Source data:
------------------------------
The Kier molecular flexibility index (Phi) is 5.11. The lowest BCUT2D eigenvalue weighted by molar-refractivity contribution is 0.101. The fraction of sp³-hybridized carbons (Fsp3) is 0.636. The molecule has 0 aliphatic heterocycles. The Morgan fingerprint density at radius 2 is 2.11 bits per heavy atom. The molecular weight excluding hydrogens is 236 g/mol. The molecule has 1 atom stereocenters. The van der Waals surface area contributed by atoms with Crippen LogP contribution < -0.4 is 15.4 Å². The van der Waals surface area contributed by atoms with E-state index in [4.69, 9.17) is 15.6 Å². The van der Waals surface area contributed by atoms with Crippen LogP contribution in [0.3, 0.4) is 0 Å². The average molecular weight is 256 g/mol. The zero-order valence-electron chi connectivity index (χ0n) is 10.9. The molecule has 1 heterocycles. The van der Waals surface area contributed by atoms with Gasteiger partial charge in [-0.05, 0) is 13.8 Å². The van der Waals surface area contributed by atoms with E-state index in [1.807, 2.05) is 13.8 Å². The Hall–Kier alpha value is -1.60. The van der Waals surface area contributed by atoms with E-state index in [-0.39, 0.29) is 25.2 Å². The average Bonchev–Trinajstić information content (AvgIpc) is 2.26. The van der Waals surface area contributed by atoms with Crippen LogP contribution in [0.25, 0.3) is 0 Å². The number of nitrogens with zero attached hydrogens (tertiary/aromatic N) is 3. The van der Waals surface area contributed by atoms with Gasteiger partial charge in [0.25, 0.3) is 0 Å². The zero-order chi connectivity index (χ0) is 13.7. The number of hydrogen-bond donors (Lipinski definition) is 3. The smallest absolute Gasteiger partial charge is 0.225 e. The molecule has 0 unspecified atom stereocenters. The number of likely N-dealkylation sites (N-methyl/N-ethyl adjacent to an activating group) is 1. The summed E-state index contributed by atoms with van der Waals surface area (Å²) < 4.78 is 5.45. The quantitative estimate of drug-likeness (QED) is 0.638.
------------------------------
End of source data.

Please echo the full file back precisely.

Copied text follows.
The Kier molecular flexibility index (Phi) is 5.11. The lowest BCUT2D eigenvalue weighted by molar-refractivity contribution is 0.101. The fraction of sp³-hybridized carbons (Fsp3) is 0.636. The molecule has 0 aliphatic heterocycles. The Morgan fingerprint density at radius 2 is 2.11 bits per heavy atom. The molecular weight excluding hydrogens is 236 g/mol. The molecule has 1 atom stereocenters. The van der Waals surface area contributed by atoms with Crippen LogP contribution < -0.4 is 15.4 Å². The van der Waals surface area contributed by atoms with E-state index in [4.69, 9.17) is 15.6 Å². The van der Waals surface area contributed by atoms with Crippen LogP contribution in [0.3, 0.4) is 0 Å². The average molecular weight is 256 g/mol. The zero-order valence-electron chi connectivity index (χ0n) is 10.9. The molecule has 1 heterocycles. The van der Waals surface area contributed by atoms with Gasteiger partial charge in [-0.05, 0) is 13.8 Å². The van der Waals surface area contributed by atoms with E-state index in [1.807, 2.05) is 13.8 Å². The Hall–Kier alpha value is -1.60. The van der Waals surface area contributed by atoms with E-state index in [-0.39, 0.29) is 25.2 Å². The average Bonchev–Trinajstić information content (AvgIpc) is 2.26. The van der Waals surface area contributed by atoms with Crippen LogP contribution in [0.25, 0.3) is 0 Å². The number of nitrogens with zero attached hydrogens (tertiary/aromatic N) is 3. The van der Waals surface area contributed by atoms with Gasteiger partial charge in [0.25, 0.3) is 0 Å². The zero-order chi connectivity index (χ0) is 13.7. The number of hydrogen-bond donors (Lipinski definition) is 3. The smallest absolute Gasteiger partial charge is 0.225 e. The molecule has 0 unspecified atom stereocenters. The number of likely N-dealkylation sites (N-methyl/N-ethyl adjacent to an activating group) is 1. The summed E-state index contributed by atoms with van der Waals surface area (Å²) < 4.78 is 5.45. The quantitative estimate of drug-likeness (QED) is 0.638.